Indeed, once begun is half done, and in a good way. Short, funny, smart and wildly imaginative are my favorite adjectives as regards prose generally, and Ridge delivers. Which is to say that the Bibliofella often feels he is required to read some books, for his own good, but gets genuinely excited reading done for fun and joy, sneaking back to, just now, Sinclair Lewis's It Can't Happen Here and, yes, Hunters and Gamblers,
whose title riffs on the calculating, flawed, absurd anthopology of our
dying republic and whose spirit would make Lewis chuckle.
There's a blind artist painting about about faith, a mega-church with a GodDome and a skybox, a secret which needs burying, love lost and, throughout, the winning Zippy the Pinhead or Tom Tomorrow
send-up of brand names and the jargon of lowest common denominator
dialogue that seems to have drowned real discourse in the US of A. There
is a battle between North and South California, a taxidermy love story,
shakedown artist Girl Scouts. Throughout the kooky-wise sage tells us,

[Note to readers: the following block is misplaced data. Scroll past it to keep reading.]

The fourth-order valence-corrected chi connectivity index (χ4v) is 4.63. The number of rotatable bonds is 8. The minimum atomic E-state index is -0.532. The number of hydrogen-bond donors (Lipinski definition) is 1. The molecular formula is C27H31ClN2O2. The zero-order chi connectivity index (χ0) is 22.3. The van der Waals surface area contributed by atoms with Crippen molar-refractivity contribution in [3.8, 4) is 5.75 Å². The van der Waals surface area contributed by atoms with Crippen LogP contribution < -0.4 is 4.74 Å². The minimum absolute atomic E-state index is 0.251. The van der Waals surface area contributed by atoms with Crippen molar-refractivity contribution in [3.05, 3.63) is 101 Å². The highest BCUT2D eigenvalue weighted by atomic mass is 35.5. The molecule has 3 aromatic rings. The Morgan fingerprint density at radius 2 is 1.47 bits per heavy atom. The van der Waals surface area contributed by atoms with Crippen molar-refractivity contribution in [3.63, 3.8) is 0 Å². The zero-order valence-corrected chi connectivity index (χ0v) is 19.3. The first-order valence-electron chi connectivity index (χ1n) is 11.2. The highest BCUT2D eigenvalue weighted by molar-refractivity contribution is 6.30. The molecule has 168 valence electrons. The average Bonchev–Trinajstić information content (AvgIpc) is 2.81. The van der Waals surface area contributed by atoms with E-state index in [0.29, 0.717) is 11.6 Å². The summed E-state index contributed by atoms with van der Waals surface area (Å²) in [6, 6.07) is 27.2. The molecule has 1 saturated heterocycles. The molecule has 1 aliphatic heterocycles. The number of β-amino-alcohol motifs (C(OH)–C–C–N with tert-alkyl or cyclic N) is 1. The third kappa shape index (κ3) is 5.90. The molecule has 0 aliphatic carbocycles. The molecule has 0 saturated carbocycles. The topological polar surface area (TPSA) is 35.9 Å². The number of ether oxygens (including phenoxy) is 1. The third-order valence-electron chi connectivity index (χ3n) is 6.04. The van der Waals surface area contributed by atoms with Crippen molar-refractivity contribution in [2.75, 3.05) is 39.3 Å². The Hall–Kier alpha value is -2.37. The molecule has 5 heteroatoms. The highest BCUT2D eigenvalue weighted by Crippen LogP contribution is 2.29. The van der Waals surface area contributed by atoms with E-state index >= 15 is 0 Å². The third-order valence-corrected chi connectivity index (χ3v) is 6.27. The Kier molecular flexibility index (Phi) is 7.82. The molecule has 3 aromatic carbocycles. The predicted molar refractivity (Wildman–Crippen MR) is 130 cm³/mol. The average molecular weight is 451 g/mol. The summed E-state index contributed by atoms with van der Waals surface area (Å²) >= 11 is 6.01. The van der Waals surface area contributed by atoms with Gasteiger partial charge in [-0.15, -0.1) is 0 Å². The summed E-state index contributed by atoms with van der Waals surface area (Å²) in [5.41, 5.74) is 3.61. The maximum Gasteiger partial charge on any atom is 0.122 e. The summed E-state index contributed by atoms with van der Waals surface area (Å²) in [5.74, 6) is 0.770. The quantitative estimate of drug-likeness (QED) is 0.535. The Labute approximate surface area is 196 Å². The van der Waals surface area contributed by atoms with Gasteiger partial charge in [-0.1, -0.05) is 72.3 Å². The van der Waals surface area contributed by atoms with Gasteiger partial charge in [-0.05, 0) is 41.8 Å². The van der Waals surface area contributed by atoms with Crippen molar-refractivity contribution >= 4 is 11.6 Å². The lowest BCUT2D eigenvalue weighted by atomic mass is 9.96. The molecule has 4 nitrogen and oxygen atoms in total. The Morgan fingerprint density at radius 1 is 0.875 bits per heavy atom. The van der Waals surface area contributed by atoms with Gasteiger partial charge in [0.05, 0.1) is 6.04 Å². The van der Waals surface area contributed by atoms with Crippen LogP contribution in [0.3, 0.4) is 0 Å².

darkly, sarcastically, what we are experiencing, which is in-flight
turbulence on our way to the crash, as in the short-short “Turbulence”: “It was the best of times, it was the Patty Hearst
of times” and “like so many of my fellow countrymen I lost nearly
everything, yet still managed to gain weight, I was just another slob
struggling to make rent on a shotgun house in the part of town criminals
moved away from–in short, the period was exactly like most
historical periods, that is to say, it was not unlike flying into Denver International Airport in the rain.”
If you appreciate giggling smugly a subversive activity, and laughing out loud in anti-social giddy joyful gratitude, this is the book for you. And if you don't this is really the book for you. Ridge's less-is-more ethos makes it easy to participate, and still feel pain. And empathy, too, to join the suspension of disbelief, or of belief, to pick up the surreal and see that it is also urgent political commentary, critical thinking-out-loud, and to be surprised by that. Surprise, finally, arrives on every page of this perfect little book.